“It is very right that you should stand by your brother.”
Frederick could not be unpardonably guilty, while Henry made himself so agreeable.
to speak to Eleanor about it at once, propose going away, and be guided in her conduct by the manner in which her proposal might be taken.
“hoped for the pleasure of her company for a much longer time — had been misled (perhaps by her wishes) to suppose that a much longer visit had been promised — and could not but think that if Mr. and Mrs. Morland were aware of the pleasure it was to her to have her there, they would be too generous to hasten her return.”
“Oh! As to that, Papa and Mamma were in no hurry at all. As long as she was happy, they would always be satisfied.”
“Then why, might she ask, in such a hurry herself to leave them?”
“Oh! Because she had been there so long.”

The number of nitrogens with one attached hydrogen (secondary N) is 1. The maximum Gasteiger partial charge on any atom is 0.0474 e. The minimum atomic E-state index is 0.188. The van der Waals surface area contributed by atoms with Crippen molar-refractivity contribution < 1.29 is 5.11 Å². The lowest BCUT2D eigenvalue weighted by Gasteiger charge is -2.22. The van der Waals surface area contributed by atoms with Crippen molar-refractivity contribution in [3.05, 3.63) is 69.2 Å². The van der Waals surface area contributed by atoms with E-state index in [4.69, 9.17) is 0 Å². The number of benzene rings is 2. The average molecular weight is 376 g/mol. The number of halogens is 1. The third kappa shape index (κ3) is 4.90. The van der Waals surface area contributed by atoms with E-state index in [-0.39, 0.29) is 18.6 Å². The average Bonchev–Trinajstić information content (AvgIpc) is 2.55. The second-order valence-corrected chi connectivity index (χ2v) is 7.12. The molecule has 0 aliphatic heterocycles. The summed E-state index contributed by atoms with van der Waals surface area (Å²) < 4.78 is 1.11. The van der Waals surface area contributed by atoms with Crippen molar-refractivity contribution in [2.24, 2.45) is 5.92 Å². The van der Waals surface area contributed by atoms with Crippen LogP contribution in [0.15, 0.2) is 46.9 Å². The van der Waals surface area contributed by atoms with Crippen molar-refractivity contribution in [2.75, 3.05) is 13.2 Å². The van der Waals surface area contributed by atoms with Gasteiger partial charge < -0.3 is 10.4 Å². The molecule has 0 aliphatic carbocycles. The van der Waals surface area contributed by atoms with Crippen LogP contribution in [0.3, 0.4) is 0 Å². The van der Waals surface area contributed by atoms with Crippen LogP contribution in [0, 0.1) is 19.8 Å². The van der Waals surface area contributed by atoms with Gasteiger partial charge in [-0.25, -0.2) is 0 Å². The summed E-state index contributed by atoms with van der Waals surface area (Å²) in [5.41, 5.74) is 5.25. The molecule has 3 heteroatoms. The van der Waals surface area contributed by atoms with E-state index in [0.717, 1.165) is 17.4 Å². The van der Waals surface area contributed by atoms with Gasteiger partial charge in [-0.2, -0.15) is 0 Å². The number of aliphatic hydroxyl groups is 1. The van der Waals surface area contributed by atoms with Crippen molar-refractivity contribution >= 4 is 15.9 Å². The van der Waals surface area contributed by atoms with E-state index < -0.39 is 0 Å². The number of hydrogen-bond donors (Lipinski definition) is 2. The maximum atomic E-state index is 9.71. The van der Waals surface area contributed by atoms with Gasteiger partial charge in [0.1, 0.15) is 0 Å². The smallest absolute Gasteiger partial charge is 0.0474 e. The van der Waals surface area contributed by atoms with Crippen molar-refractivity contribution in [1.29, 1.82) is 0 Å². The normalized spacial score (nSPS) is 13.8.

“Nay, if you can use such a word, I can urge you no farther. If you think it long — ”
“Oh! No, I do not indeed. For my own pleasure, I could stay with you as long again.”
“Good heaven! What can be the matter?”
his being by far too fine a gentleman to approve of her,
at least they should not meet under such circumstances as would make their meeting materially painful.
he would never speak of Miss Thorpe; and indeed, as he must by this time be ashamed of the part he had acted, there could be no danger of it; and as long as all mention of Bath scenes were avoided, she thought she could behave to him very civilly.
it was certainly in his favour that Eleanor should be so glad to see him, and have so much to say,